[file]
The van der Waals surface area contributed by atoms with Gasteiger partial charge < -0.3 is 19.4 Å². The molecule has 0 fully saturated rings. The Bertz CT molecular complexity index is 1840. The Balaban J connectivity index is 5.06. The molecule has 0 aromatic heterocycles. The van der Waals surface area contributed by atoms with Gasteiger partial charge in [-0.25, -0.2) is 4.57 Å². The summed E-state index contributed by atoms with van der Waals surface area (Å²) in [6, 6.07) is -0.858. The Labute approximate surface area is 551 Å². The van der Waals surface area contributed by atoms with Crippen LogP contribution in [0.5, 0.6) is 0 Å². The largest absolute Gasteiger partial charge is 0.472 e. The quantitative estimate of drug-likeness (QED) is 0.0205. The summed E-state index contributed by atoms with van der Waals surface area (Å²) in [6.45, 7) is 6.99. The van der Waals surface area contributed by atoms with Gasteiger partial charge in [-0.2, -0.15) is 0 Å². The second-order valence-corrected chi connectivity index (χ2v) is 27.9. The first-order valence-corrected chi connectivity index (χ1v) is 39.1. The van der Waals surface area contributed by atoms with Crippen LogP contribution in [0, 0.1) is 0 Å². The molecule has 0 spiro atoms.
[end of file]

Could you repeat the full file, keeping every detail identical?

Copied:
The van der Waals surface area contributed by atoms with Gasteiger partial charge < -0.3 is 19.4 Å². The molecule has 0 fully saturated rings. The Bertz CT molecular complexity index is 1840. The Balaban J connectivity index is 5.06. The molecule has 0 aromatic heterocycles. The van der Waals surface area contributed by atoms with Gasteiger partial charge in [-0.25, -0.2) is 4.57 Å². The summed E-state index contributed by atoms with van der Waals surface area (Å²) in [6, 6.07) is -0.858. The Labute approximate surface area is 551 Å². The van der Waals surface area contributed by atoms with Crippen LogP contribution in [0.5, 0.6) is 0 Å². The largest absolute Gasteiger partial charge is 0.472 e. The quantitative estimate of drug-likeness (QED) is 0.0205. The summed E-state index contributed by atoms with van der Waals surface area (Å²) in [6.45, 7) is 6.99. The van der Waals surface area contributed by atoms with Gasteiger partial charge in [-0.2, -0.15) is 0 Å². The second-order valence-corrected chi connectivity index (χ2v) is 27.9. The first-order valence-corrected chi connectivity index (χ1v) is 39.1. The van der Waals surface area contributed by atoms with Crippen LogP contribution in [0, 0.1) is 0 Å². The molecule has 0 spiro atoms.